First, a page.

I have seen woodworkers who can get a board dead flat by hand. I have seen skilled sharpeners who can get a plane iron and plane blade to a precise angle and perfectly flat by eye. Similarly I have seen skilled knife sharpeners who can get a precise angle on a knife by eye. These people are on another level. But that is not me :)

Ken S

John,

Our group seems a mixture. We have members who are on a quest for the perfect edge. We have members who want to turn a reasonable business profit from sharpening. We have members who primarily want to keep their tools and knives working sharp. We have members who, like me, are a mixture of these.

In the past, I recommended learning freehand honing. I have come to believe that efficient use of an FVB has made jig controlled honing a better choice. I can see why Tormek might have favored freehand honing. The plastic knob of the SVM jigs and the plastic horizontal sleeve locking knobs do not clear the support bar legs. An FVB solves this problem. Like you, my freehand skills do not compete with a jig. The jig makes us better sharpeners.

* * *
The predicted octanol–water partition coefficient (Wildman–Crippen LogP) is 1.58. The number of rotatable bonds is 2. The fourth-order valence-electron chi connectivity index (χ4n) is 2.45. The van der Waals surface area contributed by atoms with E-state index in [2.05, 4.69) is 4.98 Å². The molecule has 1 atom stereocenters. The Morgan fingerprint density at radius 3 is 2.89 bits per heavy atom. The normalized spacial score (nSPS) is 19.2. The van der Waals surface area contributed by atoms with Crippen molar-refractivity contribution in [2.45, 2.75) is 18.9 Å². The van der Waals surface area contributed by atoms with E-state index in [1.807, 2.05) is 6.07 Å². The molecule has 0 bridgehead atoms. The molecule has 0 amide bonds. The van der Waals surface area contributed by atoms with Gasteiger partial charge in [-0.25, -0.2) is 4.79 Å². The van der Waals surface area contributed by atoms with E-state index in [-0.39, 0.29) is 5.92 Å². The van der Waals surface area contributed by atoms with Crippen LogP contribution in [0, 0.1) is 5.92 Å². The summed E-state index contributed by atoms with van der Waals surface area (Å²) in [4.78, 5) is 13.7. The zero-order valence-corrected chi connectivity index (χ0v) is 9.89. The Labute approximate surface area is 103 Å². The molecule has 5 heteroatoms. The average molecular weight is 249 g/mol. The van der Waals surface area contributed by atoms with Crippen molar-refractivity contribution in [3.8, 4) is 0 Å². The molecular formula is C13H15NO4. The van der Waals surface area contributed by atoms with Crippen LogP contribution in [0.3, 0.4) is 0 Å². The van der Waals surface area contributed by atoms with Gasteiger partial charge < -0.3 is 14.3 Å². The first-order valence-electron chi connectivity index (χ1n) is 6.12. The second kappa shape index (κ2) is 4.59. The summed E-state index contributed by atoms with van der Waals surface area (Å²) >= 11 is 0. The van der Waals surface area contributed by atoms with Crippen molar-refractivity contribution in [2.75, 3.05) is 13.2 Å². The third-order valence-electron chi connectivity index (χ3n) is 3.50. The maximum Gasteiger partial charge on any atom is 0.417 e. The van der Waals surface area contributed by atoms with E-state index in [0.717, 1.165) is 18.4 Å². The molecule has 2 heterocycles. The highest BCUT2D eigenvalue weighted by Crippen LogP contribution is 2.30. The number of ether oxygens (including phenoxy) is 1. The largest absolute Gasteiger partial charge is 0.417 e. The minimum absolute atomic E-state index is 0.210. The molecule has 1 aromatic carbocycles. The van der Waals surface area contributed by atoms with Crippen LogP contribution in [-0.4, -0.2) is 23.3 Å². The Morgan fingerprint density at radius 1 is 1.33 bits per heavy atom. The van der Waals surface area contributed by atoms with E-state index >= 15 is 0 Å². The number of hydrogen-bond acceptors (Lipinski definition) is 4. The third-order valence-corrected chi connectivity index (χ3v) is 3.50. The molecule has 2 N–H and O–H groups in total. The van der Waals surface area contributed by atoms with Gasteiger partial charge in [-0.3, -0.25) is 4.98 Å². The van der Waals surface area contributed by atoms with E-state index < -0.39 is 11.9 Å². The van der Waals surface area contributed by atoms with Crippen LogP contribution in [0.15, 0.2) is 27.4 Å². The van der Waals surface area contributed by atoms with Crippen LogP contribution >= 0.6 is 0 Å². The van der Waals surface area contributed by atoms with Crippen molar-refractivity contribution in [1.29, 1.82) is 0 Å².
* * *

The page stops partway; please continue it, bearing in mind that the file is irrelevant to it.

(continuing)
Ken


Digi

I am also in the mixed group :) .
I am still a beginner in the field of sharpening and I sometimes find it a challenge to grind a nice even cutting edge with the jig.
Until now I also do free hand honing, but I ordered the FVB and will experiment with it soon.

tgbto

#6
The way I see it, the Tormek is all about being precise.

If one is trying to achieve the best speed / quality compromise, and is a deft freehand sharpener, a belt grinder with a fine belt on a low speed setting and a separate leather honing setup will yield the best results. Of course heat must be managed buyt that's how most knives are factory sharpened anyway.

Plus it seems to me that edge leading is somewhat faster than edge-trailing...

Ken S

tgbto,

I would classify you in my first mentioned group, "members who are on a quest for a perfect edge". There is absolutely nothing wrong with being in that group. We have all benefitted from the quest. I consider Wootz one of the shining stars of that group. However, even Wootz recognized the value of a not quite quest level, but still very workmanlike, sharpening routine. Here is a link to one of his videos where he demonstrates this method. His sharpened knife has a BESS value of 75. While 75 won't set a quest record, it is certainly quite respectable.